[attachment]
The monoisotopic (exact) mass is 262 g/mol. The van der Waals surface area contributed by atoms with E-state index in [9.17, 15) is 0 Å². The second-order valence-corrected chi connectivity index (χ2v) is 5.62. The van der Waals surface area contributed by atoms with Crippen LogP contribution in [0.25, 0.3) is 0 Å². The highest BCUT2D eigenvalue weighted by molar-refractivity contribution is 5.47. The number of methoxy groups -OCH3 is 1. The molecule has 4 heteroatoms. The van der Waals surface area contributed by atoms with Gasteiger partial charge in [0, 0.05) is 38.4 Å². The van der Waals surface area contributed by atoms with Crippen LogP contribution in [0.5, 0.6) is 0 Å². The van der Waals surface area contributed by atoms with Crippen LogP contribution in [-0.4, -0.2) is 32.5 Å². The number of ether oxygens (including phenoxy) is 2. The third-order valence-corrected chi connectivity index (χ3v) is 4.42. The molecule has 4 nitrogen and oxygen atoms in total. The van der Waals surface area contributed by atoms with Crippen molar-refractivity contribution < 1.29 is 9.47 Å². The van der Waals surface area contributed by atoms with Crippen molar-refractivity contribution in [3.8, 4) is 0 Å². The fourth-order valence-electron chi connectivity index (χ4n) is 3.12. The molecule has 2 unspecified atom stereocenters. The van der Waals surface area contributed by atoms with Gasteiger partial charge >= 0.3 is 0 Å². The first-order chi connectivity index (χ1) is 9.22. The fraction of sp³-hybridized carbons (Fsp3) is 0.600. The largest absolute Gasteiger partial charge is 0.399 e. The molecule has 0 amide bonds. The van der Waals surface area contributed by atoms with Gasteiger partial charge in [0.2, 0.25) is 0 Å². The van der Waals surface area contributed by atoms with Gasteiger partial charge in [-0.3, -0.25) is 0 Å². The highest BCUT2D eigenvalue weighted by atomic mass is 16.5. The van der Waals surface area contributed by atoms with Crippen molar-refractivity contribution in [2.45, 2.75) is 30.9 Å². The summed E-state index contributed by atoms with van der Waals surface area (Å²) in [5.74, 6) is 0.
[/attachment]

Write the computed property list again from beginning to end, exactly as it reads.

The monoisotopic (exact) mass is 262 g/mol. The van der Waals surface area contributed by atoms with E-state index in [9.17, 15) is 0 Å². The second-order valence-corrected chi connectivity index (χ2v) is 5.62. The van der Waals surface area contributed by atoms with Crippen LogP contribution in [0.25, 0.3) is 0 Å². The highest BCUT2D eigenvalue weighted by molar-refractivity contribution is 5.47. The number of methoxy groups -OCH3 is 1. The molecule has 4 heteroatoms. The van der Waals surface area contributed by atoms with Gasteiger partial charge in [0, 0.05) is 38.4 Å². The van der Waals surface area contributed by atoms with Crippen LogP contribution in [0.5, 0.6) is 0 Å². The van der Waals surface area contributed by atoms with Crippen LogP contribution in [-0.4, -0.2) is 32.5 Å². The number of ether oxygens (including phenoxy) is 2. The third-order valence-corrected chi connectivity index (χ3v) is 4.42. The molecule has 4 nitrogen and oxygen atoms in total. The van der Waals surface area contributed by atoms with Crippen molar-refractivity contribution < 1.29 is 9.47 Å². The van der Waals surface area contributed by atoms with Crippen molar-refractivity contribution in [3.8, 4) is 0 Å². The fourth-order valence-electron chi connectivity index (χ4n) is 3.12. The molecule has 2 unspecified atom stereocenters. The van der Waals surface area contributed by atoms with Gasteiger partial charge >= 0.3 is 0 Å². The first-order chi connectivity index (χ1) is 9.22. The fraction of sp³-hybridized carbons (Fsp3) is 0.600. The largest absolute Gasteiger partial charge is 0.399 e. The molecule has 0 amide bonds. The van der Waals surface area contributed by atoms with Gasteiger partial charge in [0.2, 0.25) is 0 Å². The van der Waals surface area contributed by atoms with Gasteiger partial charge in [-0.3, -0.25) is 0 Å². The highest BCUT2D eigenvalue weighted by atomic mass is 16.5. The van der Waals surface area contributed by atoms with Crippen molar-refractivity contribution in [2.45, 2.75) is 30.9 Å². The summed E-state index contributed by atoms with van der Waals surface area (Å²) in [5.74, 6) is 0.